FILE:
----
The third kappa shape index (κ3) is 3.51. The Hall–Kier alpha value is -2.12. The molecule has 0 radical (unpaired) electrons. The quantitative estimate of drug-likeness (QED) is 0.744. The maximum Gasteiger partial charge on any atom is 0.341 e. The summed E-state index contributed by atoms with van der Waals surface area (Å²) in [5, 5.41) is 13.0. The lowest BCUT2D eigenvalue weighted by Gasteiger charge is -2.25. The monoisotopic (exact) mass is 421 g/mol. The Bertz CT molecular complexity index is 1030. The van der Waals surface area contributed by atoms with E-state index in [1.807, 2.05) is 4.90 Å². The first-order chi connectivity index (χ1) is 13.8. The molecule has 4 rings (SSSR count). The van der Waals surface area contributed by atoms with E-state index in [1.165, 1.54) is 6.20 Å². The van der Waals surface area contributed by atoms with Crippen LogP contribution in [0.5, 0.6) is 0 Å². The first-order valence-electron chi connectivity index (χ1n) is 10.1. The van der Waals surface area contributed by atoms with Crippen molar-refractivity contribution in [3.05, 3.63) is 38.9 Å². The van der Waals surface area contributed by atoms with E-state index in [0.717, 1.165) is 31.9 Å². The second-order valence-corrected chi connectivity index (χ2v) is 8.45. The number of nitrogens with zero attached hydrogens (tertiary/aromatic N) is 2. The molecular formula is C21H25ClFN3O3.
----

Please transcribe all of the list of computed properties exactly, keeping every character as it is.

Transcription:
The third kappa shape index (κ3) is 3.51. The Hall–Kier alpha value is -2.12. The molecule has 0 radical (unpaired) electrons. The quantitative estimate of drug-likeness (QED) is 0.744. The maximum Gasteiger partial charge on any atom is 0.341 e. The summed E-state index contributed by atoms with van der Waals surface area (Å²) in [5, 5.41) is 13.0. The lowest BCUT2D eigenvalue weighted by Gasteiger charge is -2.25. The monoisotopic (exact) mass is 421 g/mol. The Bertz CT molecular complexity index is 1030. The van der Waals surface area contributed by atoms with E-state index in [1.807, 2.05) is 4.90 Å². The first-order chi connectivity index (χ1) is 13.8. The molecule has 4 rings (SSSR count). The van der Waals surface area contributed by atoms with E-state index in [1.165, 1.54) is 6.20 Å². The van der Waals surface area contributed by atoms with Crippen LogP contribution in [0.5, 0.6) is 0 Å². The first-order valence-electron chi connectivity index (χ1n) is 10.1. The van der Waals surface area contributed by atoms with Crippen molar-refractivity contribution in [3.05, 3.63) is 38.9 Å². The van der Waals surface area contributed by atoms with E-state index in [0.717, 1.165) is 31.9 Å². The second-order valence-corrected chi connectivity index (χ2v) is 8.45. The number of nitrogens with zero attached hydrogens (tertiary/aromatic N) is 2. The molecular formula is C21H25ClFN3O3.